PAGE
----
Prostate Cancer (cont.)
Kevin C. Zorn, MD, FRCSC, FACS
Gagan Gautam, MD, MCh
William C. Shiel Jr., MD, FACP, FACR
William C. Shiel Jr., MD, FACP, FACR
Dr. Shiel received a Bachelor of Science degree with honors from the University of Notre Dame. There he was involved in research in radiation biology and received the Huisking Scholarship. After graduating from St. Louis University School of Medicine, he completed his Internal Medicine residency and Rheumatology fellowship at the University of California, Irvine. He is board-certified in Internal Medicine and Rheumatology.
Dennis Lee, MD
Dennis Lee, MD
Dr. Lee was born in Shanghai, China, and received his college and medical training in the United States. He is fluent in English and three Chinese dialects. He graduated with chemistry departmental honors from Harvey Mudd College. He was appointed president of AOA society at UCLA School of Medicine. He underwent internal medicine residency and gastroenterology fellowship training at Cedars Sinai Medical Center.
In this Article
What about hormonal treatment for prostate cancer?
The primary male (androgenic) hormone is called testosterone. It stimulates the growth of cancerous prostatic cells and, therefore, is the primary fuel for the growth of prostate cancer. The idea of all of the hormonal treatments (medical and surgical), in short, is to decrease the stimulation by testosterone of the cancerous prostatic cells. Testosterone normally is produced by the testes in response to stimulation from a hormonal signal called LH-RH. The LH-RH stands for luteinizing hormone-releasing hormone and is also called gonadotropin-releasing hormone. This hormone comes from a control station in the brain and travels in the bloodstream to the testes. Once there, the LH-RH stimulates the testes to produce and release testosterone.
Hormonal treatment, also referred to as androgen deprivation (depriving the prostate of testosterone), can be accomplished surgically or medically. The surgical hormonal treatment is removal of the testes in an operation called an orchiectomy or a castration. This surgery thus removes the body's source of testosterone. The medical hormonal treatment involves taking one or two types of medication. One type is referred to as the LH-RH agonists. These drugs act like the leutinizing hormone-releasing hormone normally secreted by the hypothalamus in the brain, which in turn, stimulates the pituitary gland attached to the brain to release leutinizing hormone, which stimulates the testes to make testosterone. They work by competing with the body's own LH-RH. These drugs thereby inhibit (block) the release of LH-RH from the brain. The other type of drug is referred to as anti-androgenic, meaning that these drugs work against the male hormone. That is, they work by blocking the effect of testosterone and other male hormones made by the adrenal glands on the prostate cancer cells.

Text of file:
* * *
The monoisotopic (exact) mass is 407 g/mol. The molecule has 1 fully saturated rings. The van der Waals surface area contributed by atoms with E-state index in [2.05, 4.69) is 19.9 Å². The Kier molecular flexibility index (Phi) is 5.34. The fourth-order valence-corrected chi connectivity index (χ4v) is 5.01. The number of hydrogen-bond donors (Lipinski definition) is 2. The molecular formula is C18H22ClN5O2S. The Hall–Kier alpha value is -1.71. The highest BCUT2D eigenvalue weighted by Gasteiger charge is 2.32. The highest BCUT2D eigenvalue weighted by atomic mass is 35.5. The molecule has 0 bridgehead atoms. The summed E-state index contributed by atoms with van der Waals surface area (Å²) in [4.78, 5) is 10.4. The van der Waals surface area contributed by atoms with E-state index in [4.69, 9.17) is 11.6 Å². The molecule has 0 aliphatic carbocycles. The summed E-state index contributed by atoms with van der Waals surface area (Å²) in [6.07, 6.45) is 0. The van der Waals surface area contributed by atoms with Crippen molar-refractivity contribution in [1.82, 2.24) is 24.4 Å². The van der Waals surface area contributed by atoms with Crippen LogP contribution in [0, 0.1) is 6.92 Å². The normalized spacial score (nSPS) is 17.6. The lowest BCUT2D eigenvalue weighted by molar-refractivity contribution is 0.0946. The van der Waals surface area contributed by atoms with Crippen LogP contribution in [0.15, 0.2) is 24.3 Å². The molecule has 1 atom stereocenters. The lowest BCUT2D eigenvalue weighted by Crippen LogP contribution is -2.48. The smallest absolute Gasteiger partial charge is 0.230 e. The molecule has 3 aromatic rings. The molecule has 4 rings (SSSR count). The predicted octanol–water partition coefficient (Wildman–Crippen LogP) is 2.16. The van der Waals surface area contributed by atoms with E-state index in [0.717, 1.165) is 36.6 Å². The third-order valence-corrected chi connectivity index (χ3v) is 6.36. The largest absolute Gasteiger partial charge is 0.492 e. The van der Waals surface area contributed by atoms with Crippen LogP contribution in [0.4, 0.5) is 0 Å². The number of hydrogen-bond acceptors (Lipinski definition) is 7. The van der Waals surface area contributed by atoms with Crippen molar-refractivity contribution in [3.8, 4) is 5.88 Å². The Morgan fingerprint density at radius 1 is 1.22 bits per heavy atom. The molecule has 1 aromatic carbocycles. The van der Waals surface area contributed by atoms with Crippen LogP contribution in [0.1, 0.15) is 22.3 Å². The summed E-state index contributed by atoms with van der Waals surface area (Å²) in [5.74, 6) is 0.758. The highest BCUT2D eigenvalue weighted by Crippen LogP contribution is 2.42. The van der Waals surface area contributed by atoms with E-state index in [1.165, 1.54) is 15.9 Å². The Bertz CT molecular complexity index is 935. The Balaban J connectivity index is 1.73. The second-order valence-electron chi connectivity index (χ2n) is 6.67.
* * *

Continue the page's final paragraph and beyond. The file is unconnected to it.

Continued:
Today, most men electing hormonal treatment choose medication over surgery, probably because they view surgical castration as more devastating cosmetically or psychologically. Actually, however, the effectiveness and side effects of medical hormonal treatment as compared to surgical hormonal treatment are very much the same. Medication treatment is more expensive than is an orchiectomy. Both types of hormonal treatment usually effectively eliminate stimulation of the cancer cells by testosterone. Some tumors of the prostate, however, do not respond to this form of treatment. Some prostate cancers respond temporarily, but then progress in spite of the hormonal treatment being continued. They are referred to as androgen-independent prostate cancers. The principal side effects of all of these hormonal treatments (that is, the side effects of androgenic deprivation) are enlarged breasts (gynecomastia) that often are tender, flushing (like hot flashes), and impotence.
The LH-RH agonists, leuprolide (Lupron), goserelin (Zoladex), triptorelin (Trelstar), and histrelin (Vantas) are given as monthly injections in the doctor's office. Those offering Depot preparations may be given less often. The anti-androgenic drugs, flutamide (Eulexin), bicalutamide (Casodex) or nilutamide (Nilandron), are oral capsules that are used usually in combination with the LH-RH agonists. The LH-RH agonists are often effective alone. The anti-androgenic drugs are added, however, if the cancer progresses despite the use of the LH-RH agonists. The hormonal treatments may have value, as well, when combined with radiation therapy. Current evidence suggests that hormonal therapy enhances the therapeutic effect of radiation in cases of locally advanced prostate cancer. Today, newer treatments for prostate cancer which are hormonally based are emerging, including LH-RH antagonists (degarelix [Firmagon]), as well as another way to block androgen synthesis called abiraterone (Zytiga).
Generally, hormonal treatment is reserved for individuals who have advanced prostate cancer with local spread or metastases. Occasionally, an individual with organ-confined (localized) prostate cancer will receive hormonal treatment because he has severe associated medical problems or simply because he refuses to undergo surgery or radiation. Hormonal treatment is used less frequently in men with organ-confined (localized) prostate cancer. Remember that the intent of hormonal therapy usually is palliative. This means that the goal is to control the cancer rather than cure it because a cure is not possible.
Medically Reviewed by a Doctor on 12/9/2013
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